Why It Pays To Be an Optimist

People with optimistic dispositions get jobs more easily and get promoted more, new research suggests.

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Recent research finds evidence that optimism pays off in job hunting and promotions. Ron Kaniel, Cade Massey and David T. Robinson studied the effect of an optimistic disposition on MBA students’ job searches and then promotions in the two years after they graduated. Kaniel is an associate professor of finance at the Fuqua School of Business at Duke University, Massey is an assistant professor of organizational behavior at Yale School of Management and Robinson is a professor of finance and William and Sue Gross Distinguished Research Fellow at Fuqua.

Optimists fared better than their less-optimistic peers in some important ways, the researchers report in their September 2010 National Bureau of Economic Research (NBER) working paper, “The Importance of Being an Optimist: Evidence from Labor Markets.” For one thing, the optimistically inclined MBA students found comparable jobs to their peers — but found them more easily, with less-intensive job searches. What’s more, two years after graduation, the optimists were more likely than their less-optimistic peers to have been promoted.

The better job-hunting performance didn’t appear to occur because the optimists had information that might objectively lead them to believe they would do better. For example, when the researchers asked the MBA students about their likely salary package in their first job, the optimists tended to predict that their starting earnings would be higher than average for their peers — but optimists didn’t, in fact, end up with above-average starting salaries. Kaniel, Massey and Robinson also asked the MBA students in the study to identify those students in their MBA section who were the most charismatic, the most likely to become CEOs or the most optimistic — to try to see if optimistic students were optimistic because they were more personable. In general, optimists did turn out to be perceived by their peers as more charismatic, but that accounted for only a fraction — approximately one-third at most — of the optimists’ greater success in the labor market.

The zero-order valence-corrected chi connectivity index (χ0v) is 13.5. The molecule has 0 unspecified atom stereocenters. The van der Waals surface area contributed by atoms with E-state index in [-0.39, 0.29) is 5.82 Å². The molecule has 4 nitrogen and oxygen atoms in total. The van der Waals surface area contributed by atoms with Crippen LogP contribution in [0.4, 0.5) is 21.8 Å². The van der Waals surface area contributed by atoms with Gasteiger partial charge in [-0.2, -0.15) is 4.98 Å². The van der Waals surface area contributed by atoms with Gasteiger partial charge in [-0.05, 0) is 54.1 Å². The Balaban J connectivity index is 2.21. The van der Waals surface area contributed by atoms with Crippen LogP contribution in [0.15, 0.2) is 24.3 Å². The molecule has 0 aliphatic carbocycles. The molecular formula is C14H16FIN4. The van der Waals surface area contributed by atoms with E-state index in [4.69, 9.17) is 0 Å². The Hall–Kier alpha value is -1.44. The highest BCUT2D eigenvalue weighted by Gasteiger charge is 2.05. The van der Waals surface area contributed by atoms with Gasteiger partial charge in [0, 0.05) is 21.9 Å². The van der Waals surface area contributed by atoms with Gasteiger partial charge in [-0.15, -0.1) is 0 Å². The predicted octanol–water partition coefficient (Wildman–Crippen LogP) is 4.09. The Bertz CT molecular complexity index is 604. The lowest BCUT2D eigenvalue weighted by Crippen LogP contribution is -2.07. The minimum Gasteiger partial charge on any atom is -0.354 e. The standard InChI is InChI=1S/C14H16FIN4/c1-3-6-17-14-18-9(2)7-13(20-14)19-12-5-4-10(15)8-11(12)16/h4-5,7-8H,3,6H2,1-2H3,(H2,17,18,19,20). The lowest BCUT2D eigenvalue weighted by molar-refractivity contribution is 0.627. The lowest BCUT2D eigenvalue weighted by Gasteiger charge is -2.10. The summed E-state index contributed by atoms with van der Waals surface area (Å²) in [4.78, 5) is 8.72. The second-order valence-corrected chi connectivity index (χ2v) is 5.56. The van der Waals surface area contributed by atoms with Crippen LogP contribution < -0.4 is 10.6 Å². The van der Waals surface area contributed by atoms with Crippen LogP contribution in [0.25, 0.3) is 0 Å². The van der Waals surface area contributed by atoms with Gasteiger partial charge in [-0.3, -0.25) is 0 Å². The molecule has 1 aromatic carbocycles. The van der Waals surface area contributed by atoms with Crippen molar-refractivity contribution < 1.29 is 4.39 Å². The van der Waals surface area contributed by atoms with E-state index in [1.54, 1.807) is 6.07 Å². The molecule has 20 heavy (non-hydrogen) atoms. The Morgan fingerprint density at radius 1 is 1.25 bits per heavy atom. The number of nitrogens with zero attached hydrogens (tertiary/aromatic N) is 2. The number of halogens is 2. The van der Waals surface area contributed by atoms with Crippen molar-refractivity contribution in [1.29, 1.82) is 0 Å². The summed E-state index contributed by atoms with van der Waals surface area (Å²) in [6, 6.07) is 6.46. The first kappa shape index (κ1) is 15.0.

To what is the rest of that success attributable? Kaniel, Massey and Robinson can’t say for sure, but they note that other research has suggested that people who are optimistic by disposition are good at coping with problems and flexible about trying new courses of action when needed. And, the authors point out, there is the possibility of self-fulfilling prophecies.


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Comment (1)
I agree with the thoughts and theory of this post.  The optimistic job seekers should naturally do better than those that are pessimistic.  Optimistic people have more self-confidence, will present themselves as strong candidates, and usually communicate better.